People say that we can turn away and have our own trade relations with, for instance, the United States, but as we have already seen in the case of Bombardier, the United States will not think twice about imposing tariffs. We have heard Donald Trump saying that foreign countries are taking his jobs, making his products and stealing his companies, so we know that we would be hammered. By being in the EEA, we could trade with the US through the single market. We will not get the same terms as the EU has with the US. The firms which have their headquarters here will move into the European zone to trade, because there is no prospect of having any sort of deal with the US in the next five or six years.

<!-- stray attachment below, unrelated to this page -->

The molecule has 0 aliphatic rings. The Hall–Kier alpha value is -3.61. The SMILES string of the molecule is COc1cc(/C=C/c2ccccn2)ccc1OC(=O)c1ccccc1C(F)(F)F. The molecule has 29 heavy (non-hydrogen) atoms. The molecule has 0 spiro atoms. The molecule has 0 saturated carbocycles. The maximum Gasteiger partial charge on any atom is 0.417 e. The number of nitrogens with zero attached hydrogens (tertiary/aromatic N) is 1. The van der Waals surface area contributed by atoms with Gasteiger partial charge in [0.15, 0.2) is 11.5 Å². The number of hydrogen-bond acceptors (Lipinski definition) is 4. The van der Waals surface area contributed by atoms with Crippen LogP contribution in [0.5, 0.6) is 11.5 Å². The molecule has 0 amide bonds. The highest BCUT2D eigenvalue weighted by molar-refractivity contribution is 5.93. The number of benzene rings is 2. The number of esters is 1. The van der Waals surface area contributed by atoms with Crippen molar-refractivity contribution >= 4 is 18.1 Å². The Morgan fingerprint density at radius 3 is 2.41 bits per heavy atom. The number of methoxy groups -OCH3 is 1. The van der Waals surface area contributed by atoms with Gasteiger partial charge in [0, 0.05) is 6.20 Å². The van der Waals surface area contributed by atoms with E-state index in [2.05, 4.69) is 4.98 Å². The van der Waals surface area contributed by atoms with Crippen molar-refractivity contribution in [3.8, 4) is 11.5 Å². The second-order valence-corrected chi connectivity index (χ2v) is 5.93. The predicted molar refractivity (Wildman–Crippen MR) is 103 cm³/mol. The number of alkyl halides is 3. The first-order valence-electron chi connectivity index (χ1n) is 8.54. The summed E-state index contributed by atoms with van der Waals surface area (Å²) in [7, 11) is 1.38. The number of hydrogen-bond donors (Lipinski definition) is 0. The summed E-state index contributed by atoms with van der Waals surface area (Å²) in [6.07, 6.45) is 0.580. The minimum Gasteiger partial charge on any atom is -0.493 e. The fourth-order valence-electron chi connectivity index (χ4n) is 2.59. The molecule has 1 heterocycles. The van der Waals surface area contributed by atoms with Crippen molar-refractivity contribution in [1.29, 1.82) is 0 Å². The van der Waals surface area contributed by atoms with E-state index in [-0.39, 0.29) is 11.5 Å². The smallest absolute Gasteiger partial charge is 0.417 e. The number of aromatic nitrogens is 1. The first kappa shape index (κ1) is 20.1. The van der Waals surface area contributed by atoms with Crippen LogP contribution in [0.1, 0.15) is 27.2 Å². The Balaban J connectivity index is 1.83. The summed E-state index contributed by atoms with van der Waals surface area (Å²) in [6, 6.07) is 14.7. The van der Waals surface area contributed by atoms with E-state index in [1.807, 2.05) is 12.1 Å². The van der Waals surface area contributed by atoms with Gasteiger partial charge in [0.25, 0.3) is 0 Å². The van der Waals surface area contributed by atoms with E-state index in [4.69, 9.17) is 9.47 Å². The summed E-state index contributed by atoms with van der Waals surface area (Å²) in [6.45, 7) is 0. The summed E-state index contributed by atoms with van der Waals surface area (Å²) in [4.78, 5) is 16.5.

We have seen the benefits of migration. If we turn our backs on the EU and the EEA, as people are suggesting, higher-value individuals—people in finance, lawyers, and doctors from our NHS—will continue to move out. All the studies show that the retention will be among the so-called lower-value people. If we swapped the people from Britain who migrate to retire in Spain for Polish workers, for instance, we would be swapping people who take money out of the NHS for those who make a contribution. It makes no economic sense.